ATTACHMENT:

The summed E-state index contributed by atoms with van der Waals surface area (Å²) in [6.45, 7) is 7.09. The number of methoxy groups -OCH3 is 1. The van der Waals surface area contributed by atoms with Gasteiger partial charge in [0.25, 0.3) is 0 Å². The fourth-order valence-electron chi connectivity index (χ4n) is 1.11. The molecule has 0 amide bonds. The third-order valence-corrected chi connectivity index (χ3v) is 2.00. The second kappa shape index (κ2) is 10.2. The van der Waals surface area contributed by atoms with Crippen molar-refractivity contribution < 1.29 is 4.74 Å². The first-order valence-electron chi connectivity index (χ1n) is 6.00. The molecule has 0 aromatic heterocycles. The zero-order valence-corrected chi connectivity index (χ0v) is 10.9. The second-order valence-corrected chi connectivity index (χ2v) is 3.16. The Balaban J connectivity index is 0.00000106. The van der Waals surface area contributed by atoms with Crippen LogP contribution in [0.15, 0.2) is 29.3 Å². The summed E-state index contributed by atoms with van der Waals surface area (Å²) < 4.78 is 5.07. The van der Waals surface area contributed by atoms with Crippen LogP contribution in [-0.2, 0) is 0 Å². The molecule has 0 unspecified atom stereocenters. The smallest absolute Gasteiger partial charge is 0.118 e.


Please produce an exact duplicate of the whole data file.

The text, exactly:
The summed E-state index contributed by atoms with van der Waals surface area (Å²) in [6.45, 7) is 7.09. The number of methoxy groups -OCH3 is 1. The van der Waals surface area contributed by atoms with Gasteiger partial charge in [0.25, 0.3) is 0 Å². The fourth-order valence-electron chi connectivity index (χ4n) is 1.11. The molecule has 0 amide bonds. The third-order valence-corrected chi connectivity index (χ3v) is 2.00. The second kappa shape index (κ2) is 10.2. The van der Waals surface area contributed by atoms with Crippen molar-refractivity contribution < 1.29 is 4.74 Å². The first-order valence-electron chi connectivity index (χ1n) is 6.00. The molecule has 0 aromatic heterocycles. The zero-order valence-corrected chi connectivity index (χ0v) is 10.9. The second-order valence-corrected chi connectivity index (χ2v) is 3.16. The Balaban J connectivity index is 0.00000106. The van der Waals surface area contributed by atoms with Crippen LogP contribution in [0.15, 0.2) is 29.3 Å². The summed E-state index contributed by atoms with van der Waals surface area (Å²) < 4.78 is 5.07. The van der Waals surface area contributed by atoms with Crippen LogP contribution in [-0.2, 0) is 0 Å². The molecule has 0 unspecified atom stereocenters. The smallest absolute Gasteiger partial charge is 0.118 e.